Great Time: interview with the genre-defying band

"I think people in the industry want artists to niche down or pick a lane because they think that’s the only way to monetary success."
21 October 2022
great time band photo

Great Time is a band that says that their aim is just that – to have a great time, experimenting with what they enjoy and what feels authentic to them. The concept is something that perhaps should be a given but isn’t necessarily always the case. Because of this strong driving philosophy behind what they do, the band has so far resisted pressure to conform and “pick a lane”, instead serving up a refreshing blend of sounds from a range of musical spheres as they prefer to do.

We caught up with the Philadelphia-based outfit recently for an interview where they discuss what drives their music and some of the challenges they’ve encountered in the music industry so far. They’ve just released the first single off of a new full-length album coming later this year. The album is recorded live and features all their latest material, so listeners will be able to get a taste of what it’s like to see the artist live and enjoy the transformation that their songs undergo on stage, versus the studio version.

The first single from this exciting project, 80z Slo Jam, is a memorable, hypnotic acoustic experiment in sound featuring electronic elements, echoing vocals, and plenty of IDGAF attitude.

“The original studio recording of this song uses a lot of industrial sounds and has a bit of a robotic feel which I love, but playing it live allows us to explore different timbres and soundscapes which bring out more of a raw and natural yet intense feeling. I want listeners to blast this new live version of ‘80z Slo Jam’ as a form of cathartic release from everyday vexations like your shitty day job or an annoying roommate. Time to let it all out!”

– Jill Ryan (Vocals, Sax & Flute)

Listen to 80z Slo Jam and read our Quickfire Questions interview with band member Jill below.

How would you describe your sound to someone who has never heard it before?

Jill: Great Time is a mix of electronic, RnB, rock, and indie (and probably a few other genres haha). If you like Little Dragon, Hiatus Kaiyote, Caroline Polachek, Moonchild, Caroline Rose, or Louis Cole, you might like us! We love a groove, an earworm guitar riff, lots of synths, and a catchy melody.

You’ve embraced a multi-genre-straddling musical direction despite advice from some industry peers to “pick a lane”. Why do you think this advice to niche down is so widespread in the industry and what effect do you think it has on creative output?

Jill: I think people in the industry want artists to niche down or pick a lane because they think that’s the only way to monetary success. But we believe in art that is authentic. If someone makes a song and it’s good and then they make another song in a completely different style and it’s also good… then I don’t see why that’s a bad thing. I personally enjoy when artists I love to experiment with sound and songwriting. I know I’m not alone in that sentiment either. We are ever-changing and the sounds and songs we create are too.

If you could change one thing about the music industry what would it be?

Jill: Oof. This is a loaded question. We could talk about so many things and go in a few different directions but I guess something that comes to mind now is that I wish art and music were appreciated and supported more by our society as a whole. I wish more artists could make a living from their art. I remember watching an interview of Little Dragon (a Swedish band) and someone asked their drummer Erik if they’d ever relocate to somewhere in the US like NYC. He replied saying absolutely not because of how little support the government gives artists here in the states. He went on to talk about how Gothenburg has healthcare and more opportunities for affordable housing. Those two things alone would make things better for not only musicians but all Americans.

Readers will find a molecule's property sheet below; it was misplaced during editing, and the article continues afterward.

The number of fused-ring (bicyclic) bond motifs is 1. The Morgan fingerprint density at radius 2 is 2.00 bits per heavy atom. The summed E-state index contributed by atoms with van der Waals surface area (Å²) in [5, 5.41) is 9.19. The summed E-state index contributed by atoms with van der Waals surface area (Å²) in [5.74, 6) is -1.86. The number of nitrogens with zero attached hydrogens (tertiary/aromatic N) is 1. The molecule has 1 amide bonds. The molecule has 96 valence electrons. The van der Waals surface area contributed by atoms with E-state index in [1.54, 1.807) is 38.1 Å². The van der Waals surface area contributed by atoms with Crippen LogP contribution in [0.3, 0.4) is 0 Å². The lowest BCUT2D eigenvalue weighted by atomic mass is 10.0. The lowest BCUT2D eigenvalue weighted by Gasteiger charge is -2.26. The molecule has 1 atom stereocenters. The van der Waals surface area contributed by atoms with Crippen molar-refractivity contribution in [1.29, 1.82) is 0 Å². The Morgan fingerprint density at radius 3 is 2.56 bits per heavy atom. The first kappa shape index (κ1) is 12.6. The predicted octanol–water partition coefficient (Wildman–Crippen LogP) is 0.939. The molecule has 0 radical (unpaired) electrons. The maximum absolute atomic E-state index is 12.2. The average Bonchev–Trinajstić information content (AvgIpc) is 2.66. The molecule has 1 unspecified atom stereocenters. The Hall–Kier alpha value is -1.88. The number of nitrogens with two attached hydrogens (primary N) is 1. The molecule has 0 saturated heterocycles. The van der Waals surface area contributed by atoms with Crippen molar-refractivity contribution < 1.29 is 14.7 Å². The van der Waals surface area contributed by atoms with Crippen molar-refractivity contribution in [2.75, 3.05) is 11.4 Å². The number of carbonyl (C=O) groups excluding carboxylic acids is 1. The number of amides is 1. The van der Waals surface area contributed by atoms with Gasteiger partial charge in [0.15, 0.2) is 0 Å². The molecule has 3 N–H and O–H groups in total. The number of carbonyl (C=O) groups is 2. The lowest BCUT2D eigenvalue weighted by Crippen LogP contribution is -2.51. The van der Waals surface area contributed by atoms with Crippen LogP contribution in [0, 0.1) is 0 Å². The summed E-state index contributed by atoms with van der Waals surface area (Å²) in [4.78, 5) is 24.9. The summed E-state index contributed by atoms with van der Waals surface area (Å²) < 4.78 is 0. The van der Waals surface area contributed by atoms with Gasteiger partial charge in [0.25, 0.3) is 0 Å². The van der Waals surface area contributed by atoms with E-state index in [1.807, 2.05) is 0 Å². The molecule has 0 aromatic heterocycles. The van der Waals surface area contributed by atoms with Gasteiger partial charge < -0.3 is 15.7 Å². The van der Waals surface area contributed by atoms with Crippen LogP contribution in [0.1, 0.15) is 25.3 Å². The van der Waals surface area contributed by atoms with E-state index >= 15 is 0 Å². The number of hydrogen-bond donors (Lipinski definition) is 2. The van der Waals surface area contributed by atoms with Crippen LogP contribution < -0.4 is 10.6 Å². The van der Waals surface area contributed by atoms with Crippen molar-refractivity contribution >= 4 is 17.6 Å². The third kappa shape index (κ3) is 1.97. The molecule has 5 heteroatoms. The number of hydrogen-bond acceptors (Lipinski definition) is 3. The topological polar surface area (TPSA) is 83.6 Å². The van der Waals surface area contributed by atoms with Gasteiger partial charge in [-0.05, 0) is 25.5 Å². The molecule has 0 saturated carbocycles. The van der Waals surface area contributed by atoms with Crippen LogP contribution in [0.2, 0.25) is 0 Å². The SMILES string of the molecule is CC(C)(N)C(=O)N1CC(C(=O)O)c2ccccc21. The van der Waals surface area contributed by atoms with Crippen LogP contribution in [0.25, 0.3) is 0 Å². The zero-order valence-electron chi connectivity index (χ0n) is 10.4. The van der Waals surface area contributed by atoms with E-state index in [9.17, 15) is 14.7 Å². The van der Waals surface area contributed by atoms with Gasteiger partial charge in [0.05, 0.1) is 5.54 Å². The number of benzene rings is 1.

What is your process of coming up with a song like?

Jill: It varies! Sometimes Donnie or Zack will start a beat on the computer and we’ll all collaborate and fill in the gaps with synths, guitars, bass, vocals, percussion. Sometimes we jam on our instruments and a song will reveal itself that way. Other times one of us will have a strong melodic or rhythmic idea and we’ll all work on it together to flesh it out. A very collaborative process for sure.

What are some of your biggest musical influences? What about non-musical?

Jill: Some of our biggest collective musical influences are D’Angelo, Bilal, Little Dragon, Incubus, Aphex Twin, Flying Lotus, Jeff Buckley, Cannonball Adderly, Patrice Rushen, The Gap Band… The list truly goes on and on! As far as some non-musical influences… I love reading. Especially non-fiction, memoirs and essays. I’ve read some fantastic books this year and those authors have really inspired me; Michelle Zauner, Da’Shaun L. Harrison, Samantha Irby, Sasha La Pointe, Cathy Park Hong.

What are your favorite memories of live performances you’ve done so far?

Jill: So many good memories!! This live album that we’re releasing definitely is up there as a favorite. We had Corey Berhard (keys) and Mike Haldeman (guitar) joining us for every song which was such a treat. We also got to play a few songs with our pals Snacktime. Playing our music with a full horn section is SO FUN!

What can you tell us about your upcoming live shows?

Jill: We’ve got just two shows left this year. November 4th at the Ukie Club in Philadelphia with Sweet Pill and Gulfer. And November 5th at Brooklyn Bowl Philly opening up for the Spin Doctors!